On Humility :: A Mother Brags About Befriending Monsters and Lying to Her Children

When my son was three years old, he became friends with a fly. 

This story doesn’t end well.

Not knowing the strong {very real} attachment my toddler had developed for the insect in the mere 75 seconds he had known it, I ended the creature’s life without a second thought {and a hell of a swing}. The deceased was already relocated to a trash bin by the time my son let out a wail that shook me to my core. 

“YOU TOOK MY FRIEND AWAY FROM ME! I WAS SUPPOSED TO PROTECT HIM!” he screamed, clenching his tiny fists into balls; snot, tears, banana goop–pouring down his face. 

I was speechless. But really, not that surprised. 

You see, he’s my tender one. Softer than his little sister; crumbles a bit faster. But a fearless defender of the weak. 

And I had just crushed his friend. There’s not many ways to come back from that. 

“Oh, baby. I am so sorry. I didn’t know that he was your friend. I’ve never had a friend that was a fly, but you are the kindest boy in the world so I understand why he chose you. Would you like to say a prayer for him and we can tell him good-bye together?”

The next 30 minutes consisted of intense talks about insect heaven, Google searches to find an accurate picture of his friend to print out and frame, and a moving lyrical dance piece that I composed, ON THE SPOT, during our Hall and Oates tribute. 

I don’t think either one of us will ever forget that day. 

That was one of the first moments that I ever felt like a real mom. Like, I wasn’t just playing a part. Up until this moment, I had clearly done all the right things {my kids were alive and mostly clean} but I felt like I was going through the motions–reacting, for the most part, based on what I had learned from others and what I had read. Nothing came naturally. Sometimes I felt like a fraud.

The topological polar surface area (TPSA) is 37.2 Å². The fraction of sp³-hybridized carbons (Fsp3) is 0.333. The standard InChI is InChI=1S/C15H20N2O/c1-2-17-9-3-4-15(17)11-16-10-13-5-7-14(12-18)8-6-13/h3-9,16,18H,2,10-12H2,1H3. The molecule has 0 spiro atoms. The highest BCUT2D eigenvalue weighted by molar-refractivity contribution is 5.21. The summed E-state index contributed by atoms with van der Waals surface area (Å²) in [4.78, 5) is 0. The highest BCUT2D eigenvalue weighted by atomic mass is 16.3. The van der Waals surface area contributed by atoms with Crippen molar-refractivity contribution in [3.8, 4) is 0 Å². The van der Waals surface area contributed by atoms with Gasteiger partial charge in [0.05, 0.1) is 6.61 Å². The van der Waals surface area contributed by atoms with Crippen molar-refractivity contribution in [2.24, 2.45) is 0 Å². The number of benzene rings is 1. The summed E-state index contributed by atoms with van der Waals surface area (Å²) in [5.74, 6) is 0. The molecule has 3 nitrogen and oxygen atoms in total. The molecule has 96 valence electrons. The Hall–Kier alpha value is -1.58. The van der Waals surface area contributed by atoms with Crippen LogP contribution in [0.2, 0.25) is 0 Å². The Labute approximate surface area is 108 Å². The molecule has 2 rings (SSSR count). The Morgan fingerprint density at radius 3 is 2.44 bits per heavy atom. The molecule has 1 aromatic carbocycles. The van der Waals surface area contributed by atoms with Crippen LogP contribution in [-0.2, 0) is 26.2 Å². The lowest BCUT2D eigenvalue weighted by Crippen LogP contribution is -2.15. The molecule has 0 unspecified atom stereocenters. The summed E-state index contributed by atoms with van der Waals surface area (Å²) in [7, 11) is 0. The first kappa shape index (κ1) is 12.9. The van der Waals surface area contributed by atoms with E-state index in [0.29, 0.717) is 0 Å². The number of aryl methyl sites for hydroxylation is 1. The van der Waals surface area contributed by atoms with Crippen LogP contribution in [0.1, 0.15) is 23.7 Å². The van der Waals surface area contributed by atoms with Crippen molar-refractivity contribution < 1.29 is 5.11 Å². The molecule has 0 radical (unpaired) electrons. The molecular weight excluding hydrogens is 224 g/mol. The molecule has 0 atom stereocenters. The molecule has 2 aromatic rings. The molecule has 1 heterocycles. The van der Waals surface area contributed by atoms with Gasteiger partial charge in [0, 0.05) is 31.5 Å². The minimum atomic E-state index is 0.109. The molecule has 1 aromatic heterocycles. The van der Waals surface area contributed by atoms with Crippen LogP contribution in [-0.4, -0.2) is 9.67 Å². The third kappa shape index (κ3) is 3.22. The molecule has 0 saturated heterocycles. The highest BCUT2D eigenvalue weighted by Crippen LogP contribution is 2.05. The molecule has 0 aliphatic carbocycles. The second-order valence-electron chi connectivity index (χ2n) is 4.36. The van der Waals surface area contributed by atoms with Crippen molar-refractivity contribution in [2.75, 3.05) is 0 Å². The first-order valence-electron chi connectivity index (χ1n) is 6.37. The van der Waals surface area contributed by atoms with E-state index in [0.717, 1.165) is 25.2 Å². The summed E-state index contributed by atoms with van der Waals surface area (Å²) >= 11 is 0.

But because I had to deal with something no one and no book had ever prepared me for, death of a fly best friend, I had to make up a solution on the spot. And that solution involved dance and art and storytelling and trusting my gut that I knew what my son needed at that painful moment. 

And I realized something about myself that day :: I was a terrific mom. The exact mom, my children needed. Even if I did things a little differently. 

And for someone that experienced soul-crushing postpartum anxiety for the first precious years of my children’s lives, feeling extremely inadequate and lost, what I discovered this day was a small feeling of freedom and empowerment–I might not be winning prizes for the big things {leading bake sales and preparing only organic meals} but there were a ton of little things that I could do exceedingly well for my children. 

It’s so easy to waste daylight tearing yourself apart. To list all your shortcomings as a mom. To compare. To wish for. To pretend to be. 

I do enough of that. Today, I just want to talk about how freaking fantastic I am. And what I bring to the momming table. I encourage you to do the same. 

THINGS I AM AMAZING, FANTASTIC, TERRIFIC, WONDERFUL, SENSATIONAL, {OMG, HOW DOES SHE DO IT!?} AT :: 

Befriending the monster under the bed